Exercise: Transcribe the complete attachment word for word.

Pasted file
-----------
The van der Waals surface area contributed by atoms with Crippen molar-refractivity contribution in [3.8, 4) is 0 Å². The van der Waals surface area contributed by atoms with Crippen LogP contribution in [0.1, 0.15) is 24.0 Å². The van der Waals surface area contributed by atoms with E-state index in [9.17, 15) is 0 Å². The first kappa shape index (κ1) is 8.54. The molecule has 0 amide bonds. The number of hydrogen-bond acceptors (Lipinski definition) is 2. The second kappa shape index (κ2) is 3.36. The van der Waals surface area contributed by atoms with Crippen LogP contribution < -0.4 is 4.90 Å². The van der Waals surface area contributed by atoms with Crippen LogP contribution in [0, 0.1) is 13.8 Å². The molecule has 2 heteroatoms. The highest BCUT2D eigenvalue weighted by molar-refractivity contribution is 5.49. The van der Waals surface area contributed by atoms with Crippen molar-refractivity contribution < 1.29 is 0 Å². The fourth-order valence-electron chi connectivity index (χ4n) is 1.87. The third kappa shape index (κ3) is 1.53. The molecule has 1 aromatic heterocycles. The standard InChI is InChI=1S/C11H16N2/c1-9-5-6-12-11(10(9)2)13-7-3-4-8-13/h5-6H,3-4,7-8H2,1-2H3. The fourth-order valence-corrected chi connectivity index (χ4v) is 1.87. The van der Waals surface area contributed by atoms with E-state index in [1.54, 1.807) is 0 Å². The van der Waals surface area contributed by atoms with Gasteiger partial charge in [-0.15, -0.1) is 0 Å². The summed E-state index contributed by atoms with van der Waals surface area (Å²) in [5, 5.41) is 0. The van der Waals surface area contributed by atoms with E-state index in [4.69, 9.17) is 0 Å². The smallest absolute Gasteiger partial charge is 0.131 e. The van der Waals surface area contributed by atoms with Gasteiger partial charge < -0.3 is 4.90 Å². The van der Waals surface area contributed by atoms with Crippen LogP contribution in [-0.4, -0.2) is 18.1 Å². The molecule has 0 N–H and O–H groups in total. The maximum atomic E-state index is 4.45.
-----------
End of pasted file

The van der Waals surface area contributed by atoms with Crippen molar-refractivity contribution in [3.8, 4) is 0 Å². The van der Waals surface area contributed by atoms with Crippen LogP contribution in [0.1, 0.15) is 24.0 Å². The van der Waals surface area contributed by atoms with E-state index in [9.17, 15) is 0 Å². The first kappa shape index (κ1) is 8.54. The molecule has 0 amide bonds. The number of hydrogen-bond acceptors (Lipinski definition) is 2. The second kappa shape index (κ2) is 3.36. The van der Waals surface area contributed by atoms with Crippen LogP contribution < -0.4 is 4.90 Å². The van der Waals surface area contributed by atoms with Crippen LogP contribution in [0, 0.1) is 13.8 Å². The molecule has 2 heteroatoms. The highest BCUT2D eigenvalue weighted by molar-refractivity contribution is 5.49. The van der Waals surface area contributed by atoms with Crippen molar-refractivity contribution < 1.29 is 0 Å². The fourth-order valence-electron chi connectivity index (χ4n) is 1.87. The third kappa shape index (κ3) is 1.53. The molecule has 1 aromatic heterocycles. The standard InChI is InChI=1S/C11H16N2/c1-9-5-6-12-11(10(9)2)13-7-3-4-8-13/h5-6H,3-4,7-8H2,1-2H3. The fourth-order valence-corrected chi connectivity index (χ4v) is 1.87. The van der Waals surface area contributed by atoms with E-state index in [1.54, 1.807) is 0 Å². The van der Waals surface area contributed by atoms with Gasteiger partial charge in [-0.15, -0.1) is 0 Å². The summed E-state index contributed by atoms with van der Waals surface area (Å²) in [5, 5.41) is 0. The van der Waals surface area contributed by atoms with E-state index in [4.69, 9.17) is 0 Å². The smallest absolute Gasteiger partial charge is 0.131 e. The van der Waals surface area contributed by atoms with Gasteiger partial charge < -0.3 is 4.90 Å². The van der Waals surface area contributed by atoms with Crippen LogP contribution in [-0.4, -0.2) is 18.1 Å². The molecule has 0 N–H and O–H groups in total. The maximum atomic E-state index is 4.45.